Lawsuit represents second Pennsylvania educator who recently sued former employers alleging First Amendment retaliation
It appears school district officials Montgomery County, Pennsylvania, have a bit of a problem with public school educators who share conservative views on their personal social media accounts.
The College Fix recently noted the story of Principal Amy Sacks of the Perkiomen Valley School District who was fired for posting conservative memes on her Facebook account. Sacks is suing for First and Fourteenth Amendment violations, as well as for political retaliation.
Now, just a few miles away in the neighboring North Penn School District, a longtime educator there is suing that district for similar reasons.
According to The Reporter, Ashley Bennett, a special education supervisor with 27 years of service, was forced to resign in July due to a Facebook post criticizing Black Lives Matter and various race protests and riots.
Bennett and Sacks are represented by the same law firm. As noted in a copy of the lawsuit provided to The Fix by one of her attorneys, AJ Fluehr, Bennett had, on her own computer, “reposted a comment on her personal Facebook profile she had seen circulating” which stated in part:
In a June 26 press release posted to its website, the district stated:
[Bennett’s] comments do not align with the North Penn School District’s core values. The views expressed conflict with our work to develop a community that values diversity. We strive to acknowledge, respect, understand, and celebrate the dynamics of racial and cultural differences. … The employee has been placed on administrative leave while an investigation is conducted.
Bennett’s lawyers note in the lawsuit that this statement is “an astonishing and straightforward admission of viewpoint retaliation and discrimination in violation of Bennett’s rights to free speech and political affiliation under the First Amendment.” Further, it subjected Bennett to “a social media mob” that had complained to district officials.
Publication of this disciplinary complaint also violated state law, the suit contends. All such complaints are supposed to be kept confidential.
“As a result of [the] criminal press blitz,” the suit argues, “Bennett became a pariah overnight.” After seeing the statement, Bennett became “mentally and emotionally devastated, watching her career, reputation, and life crumble in a matter of hours,” it alleges.
Further, Bennett was subjected to “repeated interrogation sessions” by district officials over the course of three days regarding her political beliefs, it adds.
The suit alleges North Penn Human Resources Director Mia Kim threatened to ruin Bennett’s future employment prospects if she did not resign, telling her “It’s different to be terminated then [sic] quitting. If you are terminated, no one will look at your resume, it speaks volumes.”
In response to Bennett telling her it was “unbelievable” she was losing her job and career because people “took [her] post the wrong way,” Kim replied “If other people heard what you just said they would walk away thinking that ‘she really does not understand’ … or get it,” the lawsuit contends.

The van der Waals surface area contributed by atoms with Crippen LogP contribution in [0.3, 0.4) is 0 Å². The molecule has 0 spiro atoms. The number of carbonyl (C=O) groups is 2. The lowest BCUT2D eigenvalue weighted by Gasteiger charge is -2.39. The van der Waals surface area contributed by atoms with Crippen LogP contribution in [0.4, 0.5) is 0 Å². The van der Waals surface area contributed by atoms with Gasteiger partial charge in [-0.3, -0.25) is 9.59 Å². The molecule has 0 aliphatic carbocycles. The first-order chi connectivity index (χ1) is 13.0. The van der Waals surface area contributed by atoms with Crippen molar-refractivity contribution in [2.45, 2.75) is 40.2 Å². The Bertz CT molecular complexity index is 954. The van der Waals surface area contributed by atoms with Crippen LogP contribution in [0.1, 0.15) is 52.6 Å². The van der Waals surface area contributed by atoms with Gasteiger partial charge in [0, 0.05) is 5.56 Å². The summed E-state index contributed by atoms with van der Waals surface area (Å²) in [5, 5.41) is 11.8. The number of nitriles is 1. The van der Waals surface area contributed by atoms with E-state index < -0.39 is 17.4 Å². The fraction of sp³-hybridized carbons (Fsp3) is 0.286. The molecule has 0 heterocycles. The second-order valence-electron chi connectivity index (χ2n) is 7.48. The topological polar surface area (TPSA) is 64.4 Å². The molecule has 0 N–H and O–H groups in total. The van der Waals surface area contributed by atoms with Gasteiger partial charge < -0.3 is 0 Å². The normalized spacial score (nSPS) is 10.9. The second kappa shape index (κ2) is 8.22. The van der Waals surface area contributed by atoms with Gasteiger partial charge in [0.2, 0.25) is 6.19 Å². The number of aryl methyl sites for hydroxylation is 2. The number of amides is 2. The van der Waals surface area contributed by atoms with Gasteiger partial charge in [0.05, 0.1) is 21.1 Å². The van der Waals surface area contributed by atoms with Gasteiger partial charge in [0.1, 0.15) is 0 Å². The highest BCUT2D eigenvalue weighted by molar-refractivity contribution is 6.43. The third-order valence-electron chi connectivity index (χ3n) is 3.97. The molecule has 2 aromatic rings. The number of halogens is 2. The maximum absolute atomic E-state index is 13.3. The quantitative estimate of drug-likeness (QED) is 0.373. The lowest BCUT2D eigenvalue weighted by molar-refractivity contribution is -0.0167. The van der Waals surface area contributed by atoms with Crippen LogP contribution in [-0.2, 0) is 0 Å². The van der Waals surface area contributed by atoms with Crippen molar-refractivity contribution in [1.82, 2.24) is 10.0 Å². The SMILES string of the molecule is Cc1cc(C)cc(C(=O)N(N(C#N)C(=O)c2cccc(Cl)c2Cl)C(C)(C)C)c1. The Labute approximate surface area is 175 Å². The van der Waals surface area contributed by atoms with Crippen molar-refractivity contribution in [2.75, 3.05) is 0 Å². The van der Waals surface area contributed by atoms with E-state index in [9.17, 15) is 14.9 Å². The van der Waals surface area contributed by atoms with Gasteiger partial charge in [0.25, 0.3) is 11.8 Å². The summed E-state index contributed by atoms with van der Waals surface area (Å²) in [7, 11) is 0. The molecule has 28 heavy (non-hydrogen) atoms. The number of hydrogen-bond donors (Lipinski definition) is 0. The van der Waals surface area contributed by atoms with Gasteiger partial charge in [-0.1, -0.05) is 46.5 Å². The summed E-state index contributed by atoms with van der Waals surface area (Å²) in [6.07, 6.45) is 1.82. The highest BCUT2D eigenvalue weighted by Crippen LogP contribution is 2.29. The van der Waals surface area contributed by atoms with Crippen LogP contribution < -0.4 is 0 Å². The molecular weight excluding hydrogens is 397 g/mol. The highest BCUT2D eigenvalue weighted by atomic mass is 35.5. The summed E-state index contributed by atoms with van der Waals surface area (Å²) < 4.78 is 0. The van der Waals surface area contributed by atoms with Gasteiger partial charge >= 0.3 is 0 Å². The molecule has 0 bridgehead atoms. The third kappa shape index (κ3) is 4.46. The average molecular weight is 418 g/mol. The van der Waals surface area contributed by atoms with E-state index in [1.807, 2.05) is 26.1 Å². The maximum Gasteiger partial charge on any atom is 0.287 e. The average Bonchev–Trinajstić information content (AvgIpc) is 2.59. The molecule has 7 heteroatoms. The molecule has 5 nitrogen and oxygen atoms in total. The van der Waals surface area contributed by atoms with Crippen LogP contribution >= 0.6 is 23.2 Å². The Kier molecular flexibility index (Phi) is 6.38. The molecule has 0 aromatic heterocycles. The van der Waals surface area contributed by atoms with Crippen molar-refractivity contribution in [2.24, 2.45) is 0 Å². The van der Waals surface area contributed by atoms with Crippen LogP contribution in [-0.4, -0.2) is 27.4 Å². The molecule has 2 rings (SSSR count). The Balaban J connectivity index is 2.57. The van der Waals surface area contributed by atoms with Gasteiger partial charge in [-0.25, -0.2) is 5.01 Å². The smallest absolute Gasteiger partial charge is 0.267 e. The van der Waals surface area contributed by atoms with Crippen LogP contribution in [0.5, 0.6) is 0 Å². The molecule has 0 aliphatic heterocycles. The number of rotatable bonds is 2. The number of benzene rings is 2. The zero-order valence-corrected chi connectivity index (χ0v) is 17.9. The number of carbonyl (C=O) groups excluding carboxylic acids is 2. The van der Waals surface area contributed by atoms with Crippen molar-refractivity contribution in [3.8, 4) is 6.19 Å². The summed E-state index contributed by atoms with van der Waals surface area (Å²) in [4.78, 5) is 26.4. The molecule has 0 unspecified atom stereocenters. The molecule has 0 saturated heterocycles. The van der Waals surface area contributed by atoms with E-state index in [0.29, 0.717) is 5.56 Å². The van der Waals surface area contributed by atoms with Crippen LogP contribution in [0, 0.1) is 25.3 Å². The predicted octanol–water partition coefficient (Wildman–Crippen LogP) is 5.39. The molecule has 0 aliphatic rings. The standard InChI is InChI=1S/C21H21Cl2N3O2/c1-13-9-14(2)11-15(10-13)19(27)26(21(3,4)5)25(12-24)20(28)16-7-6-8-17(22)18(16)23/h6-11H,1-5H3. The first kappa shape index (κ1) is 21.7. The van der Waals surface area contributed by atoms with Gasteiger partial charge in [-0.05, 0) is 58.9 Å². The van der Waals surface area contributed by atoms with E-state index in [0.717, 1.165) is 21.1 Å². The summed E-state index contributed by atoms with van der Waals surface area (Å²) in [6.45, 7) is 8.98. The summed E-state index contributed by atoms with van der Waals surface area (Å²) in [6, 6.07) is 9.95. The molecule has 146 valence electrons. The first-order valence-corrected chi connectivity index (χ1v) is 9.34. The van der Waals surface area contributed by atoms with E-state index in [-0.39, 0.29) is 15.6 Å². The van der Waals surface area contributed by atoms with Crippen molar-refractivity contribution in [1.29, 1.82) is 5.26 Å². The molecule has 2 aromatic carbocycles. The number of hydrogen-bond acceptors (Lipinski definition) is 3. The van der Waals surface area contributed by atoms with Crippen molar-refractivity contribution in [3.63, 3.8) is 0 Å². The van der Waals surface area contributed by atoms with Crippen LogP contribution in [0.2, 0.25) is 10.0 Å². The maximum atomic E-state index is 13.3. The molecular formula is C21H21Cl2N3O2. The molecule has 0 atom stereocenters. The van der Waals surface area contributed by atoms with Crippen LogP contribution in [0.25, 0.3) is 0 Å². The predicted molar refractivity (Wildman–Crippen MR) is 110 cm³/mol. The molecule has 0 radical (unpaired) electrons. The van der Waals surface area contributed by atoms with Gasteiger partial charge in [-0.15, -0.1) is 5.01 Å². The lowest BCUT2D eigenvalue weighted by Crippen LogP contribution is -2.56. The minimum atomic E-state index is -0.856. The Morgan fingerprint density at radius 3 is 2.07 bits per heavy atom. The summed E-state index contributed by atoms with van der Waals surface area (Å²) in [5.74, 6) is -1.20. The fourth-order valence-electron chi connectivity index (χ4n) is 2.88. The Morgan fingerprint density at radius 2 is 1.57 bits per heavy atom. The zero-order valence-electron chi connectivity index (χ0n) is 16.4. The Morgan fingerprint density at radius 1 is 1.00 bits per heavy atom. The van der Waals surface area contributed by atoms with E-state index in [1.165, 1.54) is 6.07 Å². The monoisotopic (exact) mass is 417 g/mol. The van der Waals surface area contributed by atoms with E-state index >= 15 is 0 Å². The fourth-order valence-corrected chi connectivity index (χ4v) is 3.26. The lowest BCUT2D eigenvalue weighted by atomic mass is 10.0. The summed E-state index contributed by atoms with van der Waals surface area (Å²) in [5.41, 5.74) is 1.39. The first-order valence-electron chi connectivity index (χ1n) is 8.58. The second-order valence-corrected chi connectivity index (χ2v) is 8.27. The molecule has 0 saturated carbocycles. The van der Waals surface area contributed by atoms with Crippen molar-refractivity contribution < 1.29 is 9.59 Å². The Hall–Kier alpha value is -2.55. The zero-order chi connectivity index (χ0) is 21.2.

What’s more, Kim allegedly told Bennett not to talk about her situation with anyone, citing “confidentiality.”
Bennett “involuntarily resigned” on July 9 believing it was her only recourse, according to the lawsuit; on that same day, the district deleted the press release about Bennett from its website. Also that day, Bennett sent a letter to the district stating she would not resign, leading to an email exchange between herself and Kim about the “official” nature of her current employment situation.
“You forced me to resign,” Bennett wrote to Kim. “In your letter, you threatened me again, even though you still did not tell me what I did wrong.”
Not only were Bennett’s First Amendment rights violated, Bennett’s lawyer says, the district broke its own policies.
North Penn’s “Freedom of Speech in Nonschool Settings” and “Political Activities” policies state that its board “acknowledges the right of administrative, professional and support employees as citizens in a democratic society to speak out on issues of public concern” and “to engage in political activity.”
The suit names Kim, North Penn Superintendent Curtis Dietrich and Board President Martina Stoll among others as defendants.
The College Fix asked Dietrich and Stoll for comment about the lawsuit, but received no response.
North Penn School District’s Director of School and Community Engagement Christine Liberaski told North Penn Now in late July that “Ms. Bennett resigned from the district and was not disciplined or recommended for termination prior to doing so. The district rejects any suggestion to the contrary and will have no further comment on this matter of threatened litigation.”
“Government agents have no right to interrogate an employee about their private political beliefs and mental thought processes, especially when unmoored from any real allegation of wrongdoing,” the lawsuit states. “This is a truly outrageous abuse of governmental power, and a stark warning about the erosion of constitutional protections in this country.”